If you’ve got a years-old iPhone, you should probably take advantage of Apple’s discounted $29 battery replacement program before it ends in December 2018. Owners of the iPhone 6 and newer models are entitled to the special pricing after it was discovered the company had been throttling processors on those devices to compensate for degraded batteries.
But how do you go about taking Apple up on its offer? And more importantly, how do you determine if you’re even eligible in the first place? Thankfully, the entire process is remarkably simple, though with everyone swarming the Genius Bar to order a replacement battery between now and the end of the year, you might be waiting a little while.
How to find out if you’re eligible
To qualify for the reduced pricing, you must have an out-of-warranty iPhone 6 or newer model with no significant damage that would preclude the battery installation. Interestingly, while Apple’s initial announcement stipulated it would only make the offer available to customers “whose batteries need to be replaced,” MacRumors has confirmed that the discount is available to all users, regardless of the current health of their phone’s battery.
Previously, Apple’s diagnostic test classified a worn battery as having retained 80 percent or less of its original capacity. This is also the level upon which iPhone 6 and newer models running at least iOS 10.2.1 begin limiting performance. However, that threshold has no bearing on this promotion, meaning if you’ve got a qualifying iPhone, you should probably swap out the battery this year just to extend your phone’s lifespan regardless if you absolutely need a new battery now or not.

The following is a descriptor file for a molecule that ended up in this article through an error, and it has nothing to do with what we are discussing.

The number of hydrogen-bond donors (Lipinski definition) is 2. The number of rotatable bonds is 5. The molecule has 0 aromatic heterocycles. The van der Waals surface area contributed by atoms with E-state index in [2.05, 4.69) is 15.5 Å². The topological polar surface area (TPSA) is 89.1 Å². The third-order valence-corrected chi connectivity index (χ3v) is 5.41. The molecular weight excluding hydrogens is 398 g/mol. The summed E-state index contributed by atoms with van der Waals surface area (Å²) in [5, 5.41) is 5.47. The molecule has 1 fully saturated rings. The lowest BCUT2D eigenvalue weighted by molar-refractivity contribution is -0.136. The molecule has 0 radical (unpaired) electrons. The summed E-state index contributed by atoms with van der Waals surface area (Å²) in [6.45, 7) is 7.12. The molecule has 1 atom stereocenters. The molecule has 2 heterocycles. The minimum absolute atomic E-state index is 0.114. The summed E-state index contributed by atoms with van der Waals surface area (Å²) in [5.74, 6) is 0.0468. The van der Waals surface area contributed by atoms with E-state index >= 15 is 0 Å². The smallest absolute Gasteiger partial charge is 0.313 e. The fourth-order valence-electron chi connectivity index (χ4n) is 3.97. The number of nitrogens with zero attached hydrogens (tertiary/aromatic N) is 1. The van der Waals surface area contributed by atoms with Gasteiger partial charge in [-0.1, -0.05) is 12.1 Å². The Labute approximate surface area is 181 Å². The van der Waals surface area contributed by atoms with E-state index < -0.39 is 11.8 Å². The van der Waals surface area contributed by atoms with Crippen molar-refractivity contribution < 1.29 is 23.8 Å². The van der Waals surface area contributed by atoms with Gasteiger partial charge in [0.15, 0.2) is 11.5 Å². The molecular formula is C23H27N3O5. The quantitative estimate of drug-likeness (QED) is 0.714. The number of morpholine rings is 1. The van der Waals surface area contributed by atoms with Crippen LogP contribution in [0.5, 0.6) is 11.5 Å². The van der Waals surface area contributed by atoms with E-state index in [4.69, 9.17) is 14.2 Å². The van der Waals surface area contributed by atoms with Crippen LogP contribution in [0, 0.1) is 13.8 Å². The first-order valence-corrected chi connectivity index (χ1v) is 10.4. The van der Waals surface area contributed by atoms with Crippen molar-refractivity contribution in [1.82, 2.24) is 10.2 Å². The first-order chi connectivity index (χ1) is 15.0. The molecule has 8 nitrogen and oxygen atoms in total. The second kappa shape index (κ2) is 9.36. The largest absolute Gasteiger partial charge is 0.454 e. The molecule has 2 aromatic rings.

How to check your battery’s health
Still, if you’d like to know precisely how depleted your battery is before sending it in for service, you have a few options. You can start by going directly to the source: Apple can conduct a diagnostic test remotely if you get in touch with a support expert.
MORE: 10 Tips to Boost Your iPhone’s Battery Life
Alternatively, there are a number of third party apps that also monitor battery health and can give you the same information. One of our favorites is Battery Life. As a personal example, Battery Life said my iPhone 7, which I bought in December 2016, has lost 8 percent of its capacity through a year and change of use.
How to get your battery replacement
Again, your guide is Apple’s Support site. There you can schedule a service date at an Apple Store or one of the company’s authorized service providers, like Best Buy. All authorized service providers should honor the $29 fee, but it’s worth double checking ahead of time to be safe.
Conversely, you could also send your iPhone to Apple by mail, though you’ll have to foot the bill for shipping. You can request a box to send it in, which should arrive one to three days later; you can also drop your iPhone off at any UPS Store with the appropriate documentation for the repair. (UPS has a partnership with Apple where it’ll take care of the preparation, so no need to pack it up.)
Whether you visit an Apple Store, third-party provider or ship your iPhone, you’re looking at a wait time of at least five days for the repair once your device has been received. However, with everyone rushing to make appointments now, you’ll likely end up waiting weeks after placing the order before its your turn.
If the delay is a deal-breaker, there are a number of non-authorized but still great services out there that will replace your iPhone’s battery, though there’s no guarantee they’ll match Apple’s $29 price. You’ll also void your warranty by going with one of these companies, but that won’t matter much if your iPhone’s year-long warranty has already expired. In the meantime, if you’re still hunting for ways to get the most out of the battery that’s already in your device, check out our list of battery saving tips every iPhone owner should try.
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